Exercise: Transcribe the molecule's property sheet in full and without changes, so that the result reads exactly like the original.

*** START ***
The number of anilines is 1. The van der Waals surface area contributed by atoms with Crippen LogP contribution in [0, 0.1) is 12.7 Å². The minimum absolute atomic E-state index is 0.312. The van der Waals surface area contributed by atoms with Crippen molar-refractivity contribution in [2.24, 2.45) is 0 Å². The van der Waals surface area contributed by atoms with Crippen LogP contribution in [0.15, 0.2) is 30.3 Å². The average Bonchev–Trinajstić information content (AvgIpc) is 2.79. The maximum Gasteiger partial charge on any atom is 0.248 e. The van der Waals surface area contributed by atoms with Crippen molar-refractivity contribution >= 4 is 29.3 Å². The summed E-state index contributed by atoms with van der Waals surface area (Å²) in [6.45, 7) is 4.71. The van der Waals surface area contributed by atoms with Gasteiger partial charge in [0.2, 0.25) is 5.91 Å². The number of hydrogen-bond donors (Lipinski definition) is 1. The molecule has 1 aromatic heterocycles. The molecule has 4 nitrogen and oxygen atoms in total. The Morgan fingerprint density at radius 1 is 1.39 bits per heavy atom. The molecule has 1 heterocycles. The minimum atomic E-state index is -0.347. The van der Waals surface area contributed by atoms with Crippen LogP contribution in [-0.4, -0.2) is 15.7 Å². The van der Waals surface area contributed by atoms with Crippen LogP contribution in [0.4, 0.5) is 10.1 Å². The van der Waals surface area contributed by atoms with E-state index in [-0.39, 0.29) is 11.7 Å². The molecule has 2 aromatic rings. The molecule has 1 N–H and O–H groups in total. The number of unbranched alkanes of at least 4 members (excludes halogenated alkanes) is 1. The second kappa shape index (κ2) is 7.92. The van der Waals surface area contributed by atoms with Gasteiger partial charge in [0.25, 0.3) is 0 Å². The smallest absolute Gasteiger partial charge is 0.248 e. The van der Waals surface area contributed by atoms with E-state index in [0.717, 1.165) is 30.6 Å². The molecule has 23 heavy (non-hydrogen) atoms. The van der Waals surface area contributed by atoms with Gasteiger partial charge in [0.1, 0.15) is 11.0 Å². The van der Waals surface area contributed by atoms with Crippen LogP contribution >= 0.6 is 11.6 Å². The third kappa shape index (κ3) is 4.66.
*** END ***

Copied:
The number of anilines is 1. The van der Waals surface area contributed by atoms with Crippen LogP contribution in [0, 0.1) is 12.7 Å². The minimum absolute atomic E-state index is 0.312. The van der Waals surface area contributed by atoms with Crippen molar-refractivity contribution in [2.24, 2.45) is 0 Å². The van der Waals surface area contributed by atoms with Crippen LogP contribution in [0.15, 0.2) is 30.3 Å². The average Bonchev–Trinajstić information content (AvgIpc) is 2.79. The maximum Gasteiger partial charge on any atom is 0.248 e. The van der Waals surface area contributed by atoms with Crippen molar-refractivity contribution >= 4 is 29.3 Å². The summed E-state index contributed by atoms with van der Waals surface area (Å²) in [6.45, 7) is 4.71. The van der Waals surface area contributed by atoms with Gasteiger partial charge in [0.2, 0.25) is 5.91 Å². The number of hydrogen-bond donors (Lipinski definition) is 1. The molecule has 1 aromatic heterocycles. The molecule has 4 nitrogen and oxygen atoms in total. The Morgan fingerprint density at radius 1 is 1.39 bits per heavy atom. The molecule has 1 heterocycles. The minimum atomic E-state index is -0.347. The van der Waals surface area contributed by atoms with Crippen LogP contribution in [-0.4, -0.2) is 15.7 Å². The van der Waals surface area contributed by atoms with Crippen LogP contribution in [0.4, 0.5) is 10.1 Å². The van der Waals surface area contributed by atoms with E-state index in [-0.39, 0.29) is 11.7 Å². The molecule has 2 aromatic rings. The molecule has 1 N–H and O–H groups in total. The number of unbranched alkanes of at least 4 members (excludes halogenated alkanes) is 1. The second kappa shape index (κ2) is 7.92. The van der Waals surface area contributed by atoms with Gasteiger partial charge in [0.25, 0.3) is 0 Å². The smallest absolute Gasteiger partial charge is 0.248 e. The van der Waals surface area contributed by atoms with E-state index in [0.717, 1.165) is 30.6 Å². The molecule has 23 heavy (non-hydrogen) atoms. The van der Waals surface area contributed by atoms with Gasteiger partial charge in [0.1, 0.15) is 11.0 Å². The van der Waals surface area contributed by atoms with Crippen LogP contribution >= 0.6 is 11.6 Å². The third kappa shape index (κ3) is 4.66.